The angular frequency results from the period of rotation as: ${\ displaystyle \ omega}$${\ displaystyle t}$

${\ displaystyle \ omega = {\ frac {2 \ pi} {t}}}$

Inserting it into the formula for gives: ${\ displaystyle r}$

${\ displaystyle r = {\ sqrt [{3}] {{\ frac {G} {4 \ pi ^ {2}}} Mt ^ {2}}}}$

This formula now determines the radius of the geostationary orbit of a center of mass starting from the center of the planet under consideration.

In order to get the distance of the orbit from the surface of the planet - for example the height of a geostationary satellite above the earth's surface - its radius has to be subtracted from the result. So we have:

${\ displaystyle h = {\ sqrt [{3}] {{\ frac {G} {4 \ pi ^ {2}}} Mt ^ {2}}} - R_ {P}}$

where denotes the radius of the planet. ${\ displaystyle R_ {P}}$

If the planet has a satellite (e.g. moon) with known orbit data, the third law of Kepler can also be used as an alternative

${\ displaystyle {\ frac {T _ {\ text {Sat}} ^ {2}} {T _ {\ text {Moon}} ^ {2}}} = {\ frac {r _ {\ text {Sat}} ^ { 3}} {r _ {\ text {moon}} ^ {3}}}}$

apply to satellite and geostationary satellite.

In the example of a terrestrial satellite, the orbit data of the earth's moon can be used (orbit duration T moon ≈ 655 h, major semiaxis of the lunar orbit r moon ≈ 384,000 km, T Sat = 23 h 56 min). Solved for the orbit radius of the geostationary satellite, which is equal to the orbit radius because of the circular orbit, this results in:

${\ displaystyle r _ {\ text {Sat}} = {\ sqrt [{3}] {\ frac {r _ {\ text {Moon}} ^ {3} \ cdot T _ {\ text {Sat}} ^ {2} } {T _ {\ text {moon}} ^ {2}}}} \ approx 42000 \, \ mathrm {km}}$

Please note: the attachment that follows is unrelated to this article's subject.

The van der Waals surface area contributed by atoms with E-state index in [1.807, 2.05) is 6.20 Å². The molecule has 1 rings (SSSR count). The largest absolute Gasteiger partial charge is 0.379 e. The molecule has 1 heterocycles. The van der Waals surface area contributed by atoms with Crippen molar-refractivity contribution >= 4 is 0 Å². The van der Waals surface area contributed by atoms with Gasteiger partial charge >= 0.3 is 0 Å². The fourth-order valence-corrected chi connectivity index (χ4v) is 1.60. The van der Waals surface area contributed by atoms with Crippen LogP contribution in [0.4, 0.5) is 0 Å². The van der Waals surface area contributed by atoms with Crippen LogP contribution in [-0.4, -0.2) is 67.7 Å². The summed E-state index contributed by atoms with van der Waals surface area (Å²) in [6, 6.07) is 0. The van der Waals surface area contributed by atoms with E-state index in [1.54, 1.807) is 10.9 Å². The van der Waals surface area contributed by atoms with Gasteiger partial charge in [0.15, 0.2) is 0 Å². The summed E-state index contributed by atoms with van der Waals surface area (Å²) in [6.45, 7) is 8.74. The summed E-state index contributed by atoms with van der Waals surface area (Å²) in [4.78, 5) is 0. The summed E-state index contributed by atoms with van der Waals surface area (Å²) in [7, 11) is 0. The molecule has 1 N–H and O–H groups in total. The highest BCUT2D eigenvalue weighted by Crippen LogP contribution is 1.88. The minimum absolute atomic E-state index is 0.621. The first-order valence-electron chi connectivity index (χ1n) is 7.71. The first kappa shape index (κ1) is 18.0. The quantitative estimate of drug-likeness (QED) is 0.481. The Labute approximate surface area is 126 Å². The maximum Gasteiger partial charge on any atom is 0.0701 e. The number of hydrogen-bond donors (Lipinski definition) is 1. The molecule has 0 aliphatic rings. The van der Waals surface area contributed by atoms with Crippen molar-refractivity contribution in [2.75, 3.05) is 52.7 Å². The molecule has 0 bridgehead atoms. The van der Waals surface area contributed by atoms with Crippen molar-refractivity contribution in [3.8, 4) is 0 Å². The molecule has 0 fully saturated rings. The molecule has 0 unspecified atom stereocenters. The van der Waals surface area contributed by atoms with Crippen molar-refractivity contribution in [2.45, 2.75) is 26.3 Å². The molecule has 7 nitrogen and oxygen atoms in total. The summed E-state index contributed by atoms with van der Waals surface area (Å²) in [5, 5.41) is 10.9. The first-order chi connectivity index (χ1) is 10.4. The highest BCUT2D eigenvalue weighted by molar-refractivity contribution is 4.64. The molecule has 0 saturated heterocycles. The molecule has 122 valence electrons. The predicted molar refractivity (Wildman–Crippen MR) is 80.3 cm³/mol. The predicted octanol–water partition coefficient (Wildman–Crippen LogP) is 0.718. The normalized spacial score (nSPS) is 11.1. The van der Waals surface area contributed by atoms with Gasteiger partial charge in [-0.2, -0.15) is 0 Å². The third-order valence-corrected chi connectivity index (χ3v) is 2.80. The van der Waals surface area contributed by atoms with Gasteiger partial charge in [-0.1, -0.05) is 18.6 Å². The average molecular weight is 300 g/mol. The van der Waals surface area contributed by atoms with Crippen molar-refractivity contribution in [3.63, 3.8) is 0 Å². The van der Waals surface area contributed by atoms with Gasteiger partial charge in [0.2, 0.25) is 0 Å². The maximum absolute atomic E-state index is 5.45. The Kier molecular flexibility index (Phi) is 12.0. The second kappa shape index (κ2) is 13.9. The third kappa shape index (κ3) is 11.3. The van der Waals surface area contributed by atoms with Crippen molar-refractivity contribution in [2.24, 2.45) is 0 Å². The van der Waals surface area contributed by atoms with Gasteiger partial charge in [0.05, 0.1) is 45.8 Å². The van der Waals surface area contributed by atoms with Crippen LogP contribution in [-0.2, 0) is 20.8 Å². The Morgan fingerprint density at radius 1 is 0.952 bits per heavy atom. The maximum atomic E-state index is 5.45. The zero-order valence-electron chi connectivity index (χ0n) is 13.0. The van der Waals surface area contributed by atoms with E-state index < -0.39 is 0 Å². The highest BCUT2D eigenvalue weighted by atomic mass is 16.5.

The height above the surface of the planet, here the earth, is again obtained by subtracting the planet's radius.

## history

Circulation speed depending on the web height

The idea of ​​a geostationary satellite was first published by Herman Potočnik in his 1928 book The Problem of Navigating Space - The Rocket Motor .

In 1945, science fiction writer Arthur C. Clarke proposed placing satellites in geostationary orbit. Worldwide radio communication would be possible with three satellites, each offset by 120 °. He assumed that satellites could be positioned there within the next 25 years. With Syncom 2 in geosynchronous orbit in 1963 and Syncom 3 in geostationary orbit in 1964, his idea was realized much more quickly, after about 19 years.

The picture to the right shows the diagram in which Clarke first presented his ideas to the public in Wireless World magazine .